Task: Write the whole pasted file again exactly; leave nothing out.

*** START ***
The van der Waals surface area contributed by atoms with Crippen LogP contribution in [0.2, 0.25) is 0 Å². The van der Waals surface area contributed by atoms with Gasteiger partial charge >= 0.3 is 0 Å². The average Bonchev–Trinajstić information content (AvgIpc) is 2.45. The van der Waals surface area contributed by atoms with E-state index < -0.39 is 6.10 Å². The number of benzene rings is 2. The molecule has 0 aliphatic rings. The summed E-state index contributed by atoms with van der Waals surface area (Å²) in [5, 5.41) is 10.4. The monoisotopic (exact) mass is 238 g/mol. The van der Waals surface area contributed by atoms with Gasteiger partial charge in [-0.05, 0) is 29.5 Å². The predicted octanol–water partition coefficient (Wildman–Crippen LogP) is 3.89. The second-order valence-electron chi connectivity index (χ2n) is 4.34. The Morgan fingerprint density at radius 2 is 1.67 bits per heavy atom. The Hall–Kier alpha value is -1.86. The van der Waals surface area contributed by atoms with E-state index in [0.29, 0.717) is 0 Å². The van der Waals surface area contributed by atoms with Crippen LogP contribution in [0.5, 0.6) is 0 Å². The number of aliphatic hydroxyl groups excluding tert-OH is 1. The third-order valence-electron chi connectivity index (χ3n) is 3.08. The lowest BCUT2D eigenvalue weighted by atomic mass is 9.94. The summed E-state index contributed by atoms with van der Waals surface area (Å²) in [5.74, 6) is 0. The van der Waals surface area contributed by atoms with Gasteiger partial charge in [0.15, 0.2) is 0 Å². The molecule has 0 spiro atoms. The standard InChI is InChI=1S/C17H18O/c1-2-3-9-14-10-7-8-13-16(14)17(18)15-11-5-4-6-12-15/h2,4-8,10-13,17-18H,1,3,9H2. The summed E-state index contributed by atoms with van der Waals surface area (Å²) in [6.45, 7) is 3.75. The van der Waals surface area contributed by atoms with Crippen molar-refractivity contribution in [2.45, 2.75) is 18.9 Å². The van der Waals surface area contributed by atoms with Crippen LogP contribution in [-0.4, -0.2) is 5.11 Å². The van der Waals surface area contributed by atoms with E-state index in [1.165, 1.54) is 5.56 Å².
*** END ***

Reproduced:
The van der Waals surface area contributed by atoms with Crippen LogP contribution in [0.2, 0.25) is 0 Å². The van der Waals surface area contributed by atoms with Gasteiger partial charge >= 0.3 is 0 Å². The average Bonchev–Trinajstić information content (AvgIpc) is 2.45. The van der Waals surface area contributed by atoms with E-state index < -0.39 is 6.10 Å². The number of benzene rings is 2. The molecule has 0 aliphatic rings. The summed E-state index contributed by atoms with van der Waals surface area (Å²) in [5, 5.41) is 10.4. The monoisotopic (exact) mass is 238 g/mol. The van der Waals surface area contributed by atoms with Gasteiger partial charge in [-0.05, 0) is 29.5 Å². The predicted octanol–water partition coefficient (Wildman–Crippen LogP) is 3.89. The second-order valence-electron chi connectivity index (χ2n) is 4.34. The Morgan fingerprint density at radius 2 is 1.67 bits per heavy atom. The Hall–Kier alpha value is -1.86. The van der Waals surface area contributed by atoms with E-state index in [0.29, 0.717) is 0 Å². The van der Waals surface area contributed by atoms with Crippen LogP contribution in [0.5, 0.6) is 0 Å². The number of aliphatic hydroxyl groups excluding tert-OH is 1. The third-order valence-electron chi connectivity index (χ3n) is 3.08. The lowest BCUT2D eigenvalue weighted by atomic mass is 9.94. The summed E-state index contributed by atoms with van der Waals surface area (Å²) in [5.74, 6) is 0. The van der Waals surface area contributed by atoms with Gasteiger partial charge in [0.15, 0.2) is 0 Å². The molecule has 0 spiro atoms. The standard InChI is InChI=1S/C17H18O/c1-2-3-9-14-10-7-8-13-16(14)17(18)15-11-5-4-6-12-15/h2,4-8,10-13,17-18H,1,3,9H2. The summed E-state index contributed by atoms with van der Waals surface area (Å²) in [6.45, 7) is 3.75. The van der Waals surface area contributed by atoms with Crippen molar-refractivity contribution in [2.45, 2.75) is 18.9 Å². The van der Waals surface area contributed by atoms with Crippen LogP contribution in [-0.4, -0.2) is 5.11 Å². The van der Waals surface area contributed by atoms with E-state index in [1.165, 1.54) is 5.56 Å².